Not every divorced couple has the ability to continue living in the same area. Many parents will move on to find better work, and their new jobs could bring them to a different city or even a different state. Others remain in the military and must continue to follow deployment and relocation orders.
In these situations, is it possible to make long-distance parenting work? The good news: yes, it absolutely is.
Parents Magazine examines other families in which parents have to make long distance co-parenting work. Technology plays a huge role in making this possible. Many parents who cannot see their children face-to-face will instead set up regular calls or video chats with their kids. This keeps them on a schedule and also ensures that their parent will have the chance to see them at least once a week, if not more frequently.
MEETING CHILDREN HALFWAY
It also opens up the opportunity for a parent to meet children somewhere in their own comfort zone. Many kids have great familiarity and comfort with technology. They prefer texting to phone calls in many cases, and have high levels of comfort with video chat, even more so than in-person discussions at times. When a parent shows they have the ability to meet their children in a place they themselves may not have the highest comfort with, it creates a sense of trust.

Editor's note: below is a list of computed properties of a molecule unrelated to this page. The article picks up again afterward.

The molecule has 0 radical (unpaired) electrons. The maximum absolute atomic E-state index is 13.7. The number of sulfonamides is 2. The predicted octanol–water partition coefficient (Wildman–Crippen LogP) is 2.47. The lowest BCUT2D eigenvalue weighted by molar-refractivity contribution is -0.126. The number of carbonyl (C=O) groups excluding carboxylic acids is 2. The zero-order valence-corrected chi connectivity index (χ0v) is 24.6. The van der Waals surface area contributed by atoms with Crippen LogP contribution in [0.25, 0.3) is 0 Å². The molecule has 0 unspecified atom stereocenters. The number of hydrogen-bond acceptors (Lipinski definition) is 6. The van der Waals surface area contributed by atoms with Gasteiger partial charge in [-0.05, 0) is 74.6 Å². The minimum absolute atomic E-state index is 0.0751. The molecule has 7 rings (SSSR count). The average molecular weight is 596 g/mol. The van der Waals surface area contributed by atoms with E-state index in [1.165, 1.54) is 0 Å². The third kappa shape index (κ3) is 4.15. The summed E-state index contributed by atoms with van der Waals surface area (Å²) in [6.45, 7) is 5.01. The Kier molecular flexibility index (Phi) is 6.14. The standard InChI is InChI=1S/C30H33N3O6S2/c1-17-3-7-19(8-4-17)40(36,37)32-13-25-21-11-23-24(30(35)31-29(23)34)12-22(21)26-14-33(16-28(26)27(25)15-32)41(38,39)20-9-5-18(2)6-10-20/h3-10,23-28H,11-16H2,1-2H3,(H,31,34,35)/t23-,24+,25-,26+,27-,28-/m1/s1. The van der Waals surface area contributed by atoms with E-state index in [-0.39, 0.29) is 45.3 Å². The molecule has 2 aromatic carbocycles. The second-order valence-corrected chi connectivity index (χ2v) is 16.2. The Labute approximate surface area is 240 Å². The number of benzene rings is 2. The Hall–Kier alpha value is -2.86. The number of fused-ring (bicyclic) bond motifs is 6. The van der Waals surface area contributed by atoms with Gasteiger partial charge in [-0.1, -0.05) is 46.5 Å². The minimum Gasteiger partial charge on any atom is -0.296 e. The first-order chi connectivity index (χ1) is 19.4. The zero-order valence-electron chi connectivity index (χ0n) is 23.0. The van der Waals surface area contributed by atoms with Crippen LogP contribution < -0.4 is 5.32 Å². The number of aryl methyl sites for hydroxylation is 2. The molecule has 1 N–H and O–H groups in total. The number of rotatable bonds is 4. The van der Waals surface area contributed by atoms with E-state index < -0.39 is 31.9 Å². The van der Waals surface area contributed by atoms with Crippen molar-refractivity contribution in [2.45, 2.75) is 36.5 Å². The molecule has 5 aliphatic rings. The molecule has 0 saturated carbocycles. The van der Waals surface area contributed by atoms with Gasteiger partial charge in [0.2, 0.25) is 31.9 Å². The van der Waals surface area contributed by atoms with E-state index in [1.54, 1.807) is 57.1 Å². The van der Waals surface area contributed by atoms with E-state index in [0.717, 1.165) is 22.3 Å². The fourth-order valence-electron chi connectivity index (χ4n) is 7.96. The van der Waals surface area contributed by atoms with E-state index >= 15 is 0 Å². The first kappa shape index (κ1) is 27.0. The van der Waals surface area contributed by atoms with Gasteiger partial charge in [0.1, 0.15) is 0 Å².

Of course, technology is not a stand-in for face-to-face contact in the long run. But for parents who simply have no choice, it provides a great way to keep in touch in between holidays and other important meetings.